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Why not use thick metal enclosure for heatsinking FETs?

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cupoftea

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Hi,

We have a PCB to bring up from a customer (their engineer left)
It’s a 300W Synchronous Pushpull, 24vin, 32vout, each Pri FET switches at 153kHz.
Transformer is planar and 1:2 (pri:sec)

The Pri FETs are SMD as follows…
https://www.infineon.com/dgdl/Infin...N.pdf?fileId=5546d4627617cd8301762e04616a61b8

The Sec Sync FETs are SMD as follows…
https://www.infineon.com/dgdl/Infin...N.pdf?fileId=5546d46277921c320177aa5221467dea

The PCB is enclosed in a thick walled aluminium enclosure on all 6 sides. Walls are some 1cm thick all round.
However, bizarrely, neither primary FETs, nor secondary Synch FETs, are actually directly heatsunk to this enclosure. Both Pri and sec side FETs are actually mounted on the underside of the PCB, and via “gouges” in the bottom aluminium, they get gap-padded via their top surface to the bottom of the alu enclosure. (the "gouges" being needed because the FETs obviously stick out from the bottom surface of the PCB)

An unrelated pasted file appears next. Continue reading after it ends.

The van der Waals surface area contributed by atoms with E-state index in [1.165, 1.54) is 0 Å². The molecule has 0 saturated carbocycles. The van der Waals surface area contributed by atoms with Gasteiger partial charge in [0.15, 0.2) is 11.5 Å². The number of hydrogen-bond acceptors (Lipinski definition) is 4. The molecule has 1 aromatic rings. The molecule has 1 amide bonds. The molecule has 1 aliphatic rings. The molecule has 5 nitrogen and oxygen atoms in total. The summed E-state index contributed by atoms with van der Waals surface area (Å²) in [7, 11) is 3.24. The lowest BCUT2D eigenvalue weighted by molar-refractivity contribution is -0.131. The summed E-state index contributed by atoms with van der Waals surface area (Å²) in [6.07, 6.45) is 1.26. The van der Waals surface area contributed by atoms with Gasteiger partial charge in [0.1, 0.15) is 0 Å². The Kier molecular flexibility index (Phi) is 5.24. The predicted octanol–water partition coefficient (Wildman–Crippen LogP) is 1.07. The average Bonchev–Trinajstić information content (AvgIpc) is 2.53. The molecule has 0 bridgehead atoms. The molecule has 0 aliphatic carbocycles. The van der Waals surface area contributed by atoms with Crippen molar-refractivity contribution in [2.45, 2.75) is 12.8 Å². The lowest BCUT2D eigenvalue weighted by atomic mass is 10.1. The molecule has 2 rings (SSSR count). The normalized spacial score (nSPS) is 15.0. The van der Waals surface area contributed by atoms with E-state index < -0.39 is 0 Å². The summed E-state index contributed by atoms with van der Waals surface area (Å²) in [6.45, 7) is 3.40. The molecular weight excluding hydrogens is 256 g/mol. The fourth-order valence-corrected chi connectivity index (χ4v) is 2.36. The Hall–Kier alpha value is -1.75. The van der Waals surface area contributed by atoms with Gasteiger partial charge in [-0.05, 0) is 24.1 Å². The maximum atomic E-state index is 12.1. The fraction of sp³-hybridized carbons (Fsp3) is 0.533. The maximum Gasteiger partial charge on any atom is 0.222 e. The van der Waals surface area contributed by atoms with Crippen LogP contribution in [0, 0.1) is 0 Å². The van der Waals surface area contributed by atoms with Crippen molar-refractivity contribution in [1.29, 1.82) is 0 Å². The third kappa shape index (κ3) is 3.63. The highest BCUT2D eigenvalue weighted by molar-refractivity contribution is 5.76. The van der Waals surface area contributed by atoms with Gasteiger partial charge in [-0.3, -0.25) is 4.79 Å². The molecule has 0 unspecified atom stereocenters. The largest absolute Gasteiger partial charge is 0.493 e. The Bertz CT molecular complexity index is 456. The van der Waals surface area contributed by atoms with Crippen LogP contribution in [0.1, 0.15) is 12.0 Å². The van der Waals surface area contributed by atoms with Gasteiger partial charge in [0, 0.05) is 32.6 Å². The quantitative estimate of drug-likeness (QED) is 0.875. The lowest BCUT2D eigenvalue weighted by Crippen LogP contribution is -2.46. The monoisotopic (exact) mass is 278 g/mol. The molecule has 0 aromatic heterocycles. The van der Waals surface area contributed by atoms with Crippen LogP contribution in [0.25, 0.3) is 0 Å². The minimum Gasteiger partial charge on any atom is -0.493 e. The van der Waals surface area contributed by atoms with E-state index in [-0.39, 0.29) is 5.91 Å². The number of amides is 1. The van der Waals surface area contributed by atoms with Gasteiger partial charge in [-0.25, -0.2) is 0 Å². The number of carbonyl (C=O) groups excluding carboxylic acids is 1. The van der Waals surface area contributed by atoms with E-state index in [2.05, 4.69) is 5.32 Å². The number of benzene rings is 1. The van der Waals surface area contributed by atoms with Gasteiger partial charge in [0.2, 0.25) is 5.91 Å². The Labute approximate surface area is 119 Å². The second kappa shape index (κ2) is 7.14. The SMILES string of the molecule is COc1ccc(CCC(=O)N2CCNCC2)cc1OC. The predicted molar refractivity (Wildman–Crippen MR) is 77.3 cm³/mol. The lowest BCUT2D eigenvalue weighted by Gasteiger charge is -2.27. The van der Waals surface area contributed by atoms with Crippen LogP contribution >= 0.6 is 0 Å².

As you know, the Gap pad forms a relatively poor thermal pathway from FET tops to alu base.

{Incidentally, the Planar transformer woudl also be gap-padded to the enclosure base...there is a cutout in the PCB for it.

It’s a 4 layer board and the pri fets have thermal vias to top copper, and these thermal vias traverse copper pours on all 4 planes.
The secondary FETs have no thermal vias, but there is copper planes on all 4 layers “above” it. On the top layer, directly above the secondary FETs, lies an SMD inductor dissipating 3W (IHLP8787)

Why have they not gone the “standard” route and had top mounted SMD FETs, with thermal vias to bottom copper, then 6um thick thermal/insulation pad to the thick metal enclosure base?
I am thinking the only reason would be fear of common mode emissions, but if that scares them, then why is there no input common mode choke?

So , Can you think of a reason for not making best use of the thick aluminium enclosure for heatsinking these 4 FETs?